Kerry’s public rebuke of Turkish PM backfires as two meet face to face

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After John Kerry used the press as a diplomatic middleman, publicly chiding Turkish Prime Minister Recep Tayyip Erdogan for a Feb. 27 U.N. speech allegedly portraying Zionism as a “crime against humanity,” he arrived in Turkey Friday for an already-scheduled face-to-face with the man himself.

It didn’t go well, according to this report in the Washington Post.

Kerry arrived in Turkey, but tarried a little long with Turkish Foreign Minister Ahmet Davutoglu before sitting down with a perturbed Erdogan. Primed with news reports that Kerry wasn’t pleased with his remarks fanning anti-Israeli sentiment, the Prime Minister greeted him by snipping, “You [and Davutoglu] must have spoken about everything, so there is nothing left for us to talk about.”

The report states Kerry wasn’t able to joke his way through Erdogan’s stony reception as the talks continued.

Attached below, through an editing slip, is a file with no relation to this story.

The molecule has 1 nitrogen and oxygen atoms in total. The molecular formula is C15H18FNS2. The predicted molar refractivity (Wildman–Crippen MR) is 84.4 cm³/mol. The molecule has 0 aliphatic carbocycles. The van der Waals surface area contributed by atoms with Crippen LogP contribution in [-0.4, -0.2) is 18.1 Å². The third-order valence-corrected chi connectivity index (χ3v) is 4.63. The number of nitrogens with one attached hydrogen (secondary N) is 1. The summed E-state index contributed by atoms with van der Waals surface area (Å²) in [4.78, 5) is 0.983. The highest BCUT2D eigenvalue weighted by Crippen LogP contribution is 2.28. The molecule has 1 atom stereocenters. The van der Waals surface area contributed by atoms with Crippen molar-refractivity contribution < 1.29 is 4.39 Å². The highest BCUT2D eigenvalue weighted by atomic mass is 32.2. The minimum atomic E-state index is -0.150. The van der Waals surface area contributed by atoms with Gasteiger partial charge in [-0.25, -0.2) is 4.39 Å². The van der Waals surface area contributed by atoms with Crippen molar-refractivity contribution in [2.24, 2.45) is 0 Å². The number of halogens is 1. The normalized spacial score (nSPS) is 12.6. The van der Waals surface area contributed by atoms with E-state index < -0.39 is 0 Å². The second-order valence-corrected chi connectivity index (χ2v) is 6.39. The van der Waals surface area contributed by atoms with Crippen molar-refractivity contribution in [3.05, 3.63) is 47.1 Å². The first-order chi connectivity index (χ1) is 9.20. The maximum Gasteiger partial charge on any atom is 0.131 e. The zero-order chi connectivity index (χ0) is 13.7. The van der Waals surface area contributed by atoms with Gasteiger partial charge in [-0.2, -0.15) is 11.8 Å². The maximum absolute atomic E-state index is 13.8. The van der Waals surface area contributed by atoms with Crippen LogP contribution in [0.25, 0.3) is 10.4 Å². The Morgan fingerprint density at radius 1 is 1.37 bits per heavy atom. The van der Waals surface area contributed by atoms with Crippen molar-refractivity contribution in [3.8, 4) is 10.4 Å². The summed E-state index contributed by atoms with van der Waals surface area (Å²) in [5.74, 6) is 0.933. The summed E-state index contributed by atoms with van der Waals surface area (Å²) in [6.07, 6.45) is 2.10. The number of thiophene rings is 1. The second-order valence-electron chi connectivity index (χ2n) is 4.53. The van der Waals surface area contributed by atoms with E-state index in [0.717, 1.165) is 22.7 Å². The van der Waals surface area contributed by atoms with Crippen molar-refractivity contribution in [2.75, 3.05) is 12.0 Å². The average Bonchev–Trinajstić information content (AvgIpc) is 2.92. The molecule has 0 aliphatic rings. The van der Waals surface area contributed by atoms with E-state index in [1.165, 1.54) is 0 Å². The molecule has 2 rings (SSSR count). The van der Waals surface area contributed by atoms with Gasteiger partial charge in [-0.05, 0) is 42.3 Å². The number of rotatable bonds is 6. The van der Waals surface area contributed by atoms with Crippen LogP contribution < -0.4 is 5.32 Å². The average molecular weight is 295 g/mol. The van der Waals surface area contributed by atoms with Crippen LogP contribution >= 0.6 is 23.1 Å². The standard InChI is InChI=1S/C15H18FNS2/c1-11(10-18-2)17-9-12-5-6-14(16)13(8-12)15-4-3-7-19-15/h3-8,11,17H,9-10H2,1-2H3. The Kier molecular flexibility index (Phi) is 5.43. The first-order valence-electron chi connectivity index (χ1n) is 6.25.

In context, Erdogan’s earlier comments lack the stridency American media outlets had singled out for emphasis. He hadn’t simply lambasted Zionism, as reports like this one imply.

Taken altogether, what Erdogan actually had said comes across a little differently.

Relations between Muslim Turkey and Israel have been in decline, and Erdogan used his U.N. speech to point out that “Islamophobia”  and Zionism are essentially two sides of the same coin.

The BBC provided a detached western perspective Friday on how the U.S. is wooing Turkey, a NATO ally, into a bridge-building role to resolve the ongoing civil crisis in neighboring Syria. Al Jazeera also offered this report.

Personal Liberty

Ben Bullard

Reconciling the concept of individual sovereignty with conscientious participation in the modern American political process is a continuing preoccupation for staff writer Ben Bullard. A former community newspaper writer, Bullard has closely observed the manner in which well-meaning small-town politicians and policy makers often accept, unthinkingly, their increasingly marginal role in shaping the quality of their own lives, as well as those of the people whom they serve. He argues that American public policy is plagued by inscrutable and corrupt motives on a national scale, a fundamental problem which individuals, families and communities must strive to solve. This, he argues, can be achieved only as Americans rediscover the principal role each citizen plays in enriching the welfare of our Republic.

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